The beauty of Glass is that we're just barely scratching the surface of what Google's smart eyewear can, and eventually will, do. Leave it then to the brainiac undergrads at UC Berkeley's CITRIS lab to show us one possible direction that sees the wearables modded for at-home convenience. By adding an IR emitter to the side of Glass, the Berkeley team was able to demonstrate remote control of home appliances by pairing them with an Xbee 802.15.4 WiFi radio and microcontroller.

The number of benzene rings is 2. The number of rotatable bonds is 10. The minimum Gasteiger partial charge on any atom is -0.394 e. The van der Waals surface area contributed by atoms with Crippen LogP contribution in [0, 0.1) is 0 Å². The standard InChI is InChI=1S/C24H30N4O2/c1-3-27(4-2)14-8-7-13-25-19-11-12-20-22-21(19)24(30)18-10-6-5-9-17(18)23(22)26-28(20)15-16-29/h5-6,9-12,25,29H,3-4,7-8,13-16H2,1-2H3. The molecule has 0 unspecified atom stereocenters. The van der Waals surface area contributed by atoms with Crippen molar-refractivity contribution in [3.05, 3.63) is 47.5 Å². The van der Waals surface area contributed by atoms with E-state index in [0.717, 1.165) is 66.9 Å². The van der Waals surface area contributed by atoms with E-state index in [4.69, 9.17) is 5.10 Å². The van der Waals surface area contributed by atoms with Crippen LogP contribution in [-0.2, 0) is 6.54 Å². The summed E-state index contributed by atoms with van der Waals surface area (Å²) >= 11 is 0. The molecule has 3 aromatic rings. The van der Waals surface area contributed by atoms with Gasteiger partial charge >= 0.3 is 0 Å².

The controls for the setup are simple. A user need only look at the intended appliance to bridge a connection -- made possible by an IR-transmitted device ID -- and view toggles for control. We know what you're thinking: how does Glass select one appliance from a cluster of nearby devices? To accommodate for this hassle, the team's made it so that the heads-up display will show the user a numerical range of selectable devices and a blinking, blue LED on the intended target when pairing is successful. Users can also swap between appliances by swiping down on Glass' touchpad or allowing for a connection timeout. Yes, it's still early days for cumbersome Glass prototypes like this one, but we'd bet the farm you'll be turning on the AC with the blink of an eye before long. You can check out the demo video after the break for proof of this Glass concept.